How far is too far?

But now we’re talking about death and human suffering. This gets tricky because it’s not only lives on the line; it’s emotion and sentiment and morals and tightly held beliefs. What reasonable human being would not want to stop a terrorist act? Who, but the terrorists themselves, would say it’s OK to allow them to openly plan an attack? The goofy saying, “If you see something, say something” should always apply when violence, hatred, and threats are spewed. It’s everyone’s responsibility, but it’s not an information security issue. Facebook, Apple, and others have stood up before the Department of Justice vowing to give users the tools to protect themselves. This doesn’t mean these tech companies are shirking responsibility. In fact, it’s the opposite; most individuals and plenty of non-tech companies can’t provide the encryption or properly implement firewalls, IDS/IPS, or content filtering necessary to keep digital attacks at bay, so tech companies are stepping up to the plate and saying, “We’ll help.”

By not responding to the lawsuit, Facebook is in no way saying that the terrorists had any right to do what they did. Nor are they condoning use of Facebook as a platform for planning unspeakable acts such as the ones carried out. The Community Standards are very clear. When Facebook is eventually brought to court, it will fight the claims and use all resources necessary to be cleared of any wrongdoing. As a tech company providing an open forum for people all over the world to interact, its responsibility is to present a digitally secure environment, one where users can expect a certain level of privacy and from which information kept private cannot be accessed by prying eyes. Even Facebook’s. Facebook understands this, and even though over the years Facebook’s information security practices have been called into question, the company is seemingly taking greater steps to allow users to connect privately and securely.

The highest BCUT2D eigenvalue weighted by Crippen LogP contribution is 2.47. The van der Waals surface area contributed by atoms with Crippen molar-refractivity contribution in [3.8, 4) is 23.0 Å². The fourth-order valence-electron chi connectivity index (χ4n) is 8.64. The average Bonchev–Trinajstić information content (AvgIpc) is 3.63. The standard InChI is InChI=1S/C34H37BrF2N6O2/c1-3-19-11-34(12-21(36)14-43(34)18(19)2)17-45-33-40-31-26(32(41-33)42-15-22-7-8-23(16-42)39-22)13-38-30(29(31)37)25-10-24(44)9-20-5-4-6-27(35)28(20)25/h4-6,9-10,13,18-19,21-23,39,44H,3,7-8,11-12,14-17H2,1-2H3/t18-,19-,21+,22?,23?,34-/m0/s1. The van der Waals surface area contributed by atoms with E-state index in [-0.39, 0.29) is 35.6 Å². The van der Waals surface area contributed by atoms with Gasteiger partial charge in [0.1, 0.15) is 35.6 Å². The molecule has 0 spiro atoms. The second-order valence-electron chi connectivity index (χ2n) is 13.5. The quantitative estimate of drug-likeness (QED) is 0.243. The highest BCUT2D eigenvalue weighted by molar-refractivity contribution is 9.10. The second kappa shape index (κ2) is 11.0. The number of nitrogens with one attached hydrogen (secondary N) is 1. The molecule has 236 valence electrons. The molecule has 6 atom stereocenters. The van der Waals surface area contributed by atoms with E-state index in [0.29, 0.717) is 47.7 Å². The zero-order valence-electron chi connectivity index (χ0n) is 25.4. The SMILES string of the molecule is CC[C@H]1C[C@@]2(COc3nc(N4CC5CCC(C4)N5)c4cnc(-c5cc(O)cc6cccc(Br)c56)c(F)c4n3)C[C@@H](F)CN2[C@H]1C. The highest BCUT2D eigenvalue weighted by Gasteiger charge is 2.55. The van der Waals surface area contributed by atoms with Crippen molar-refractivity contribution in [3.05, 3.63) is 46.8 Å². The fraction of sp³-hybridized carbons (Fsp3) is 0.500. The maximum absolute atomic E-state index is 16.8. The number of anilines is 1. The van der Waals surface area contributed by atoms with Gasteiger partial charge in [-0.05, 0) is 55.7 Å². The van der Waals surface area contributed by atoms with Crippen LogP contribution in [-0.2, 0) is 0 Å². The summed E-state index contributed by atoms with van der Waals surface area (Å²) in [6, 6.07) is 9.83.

Censorship vs. security

Should tech companies play a role in free speech? Are social media companies responsible for users’ actions? This is a censorship issue and not a technological one. Blaming a social media bulletin board for providing a bulletin board, then requiring it to not only keep users’ interactions secure and private and on “the up and up” is going too far. Information security is a massive battle, one which most legitimate businesses are losing. U.S. citizens’ right to privacy is difficult to protect as it as, much less adding a layer of censorship on top. The families of the victims have a right to be angry, distraught, and frustrated; these feelings, though, are misplaced. Let’s not start asking tech companies, in particular, social media companies, to now also police the digital communications we fight so hard to ask them to keep private and secure.